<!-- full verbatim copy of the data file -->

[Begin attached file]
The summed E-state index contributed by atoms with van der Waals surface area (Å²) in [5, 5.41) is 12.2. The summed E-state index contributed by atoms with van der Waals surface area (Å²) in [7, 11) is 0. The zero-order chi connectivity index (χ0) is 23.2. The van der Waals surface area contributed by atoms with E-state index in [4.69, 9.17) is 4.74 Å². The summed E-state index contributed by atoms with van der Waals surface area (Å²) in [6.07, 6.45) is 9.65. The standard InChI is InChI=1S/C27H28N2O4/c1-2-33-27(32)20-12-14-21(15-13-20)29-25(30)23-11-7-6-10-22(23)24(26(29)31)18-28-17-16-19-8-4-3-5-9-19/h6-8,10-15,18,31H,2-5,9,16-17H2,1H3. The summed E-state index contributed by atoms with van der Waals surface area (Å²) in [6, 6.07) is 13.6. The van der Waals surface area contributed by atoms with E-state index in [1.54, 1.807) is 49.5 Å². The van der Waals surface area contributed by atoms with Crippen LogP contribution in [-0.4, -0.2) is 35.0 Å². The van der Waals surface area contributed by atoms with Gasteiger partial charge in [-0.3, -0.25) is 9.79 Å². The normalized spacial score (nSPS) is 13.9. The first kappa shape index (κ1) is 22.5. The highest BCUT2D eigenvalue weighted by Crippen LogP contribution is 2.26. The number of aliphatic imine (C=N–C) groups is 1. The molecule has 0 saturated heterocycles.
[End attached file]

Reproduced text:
The summed E-state index contributed by atoms with van der Waals surface area (Å²) in [5, 5.41) is 12.2. The summed E-state index contributed by atoms with van der Waals surface area (Å²) in [7, 11) is 0. The zero-order chi connectivity index (χ0) is 23.2. The van der Waals surface area contributed by atoms with E-state index in [4.69, 9.17) is 4.74 Å². The summed E-state index contributed by atoms with van der Waals surface area (Å²) in [6.07, 6.45) is 9.65. The standard InChI is InChI=1S/C27H28N2O4/c1-2-33-27(32)20-12-14-21(15-13-20)29-25(30)23-11-7-6-10-22(23)24(26(29)31)18-28-17-16-19-8-4-3-5-9-19/h6-8,10-15,18,31H,2-5,9,16-17H2,1H3. The summed E-state index contributed by atoms with van der Waals surface area (Å²) in [6, 6.07) is 13.6. The van der Waals surface area contributed by atoms with E-state index in [1.54, 1.807) is 49.5 Å². The van der Waals surface area contributed by atoms with Crippen LogP contribution in [-0.4, -0.2) is 35.0 Å². The van der Waals surface area contributed by atoms with Gasteiger partial charge in [-0.3, -0.25) is 9.79 Å². The normalized spacial score (nSPS) is 13.9. The first kappa shape index (κ1) is 22.5. The highest BCUT2D eigenvalue weighted by Crippen LogP contribution is 2.26. The number of aliphatic imine (C=N–C) groups is 1. The molecule has 0 saturated heterocycles.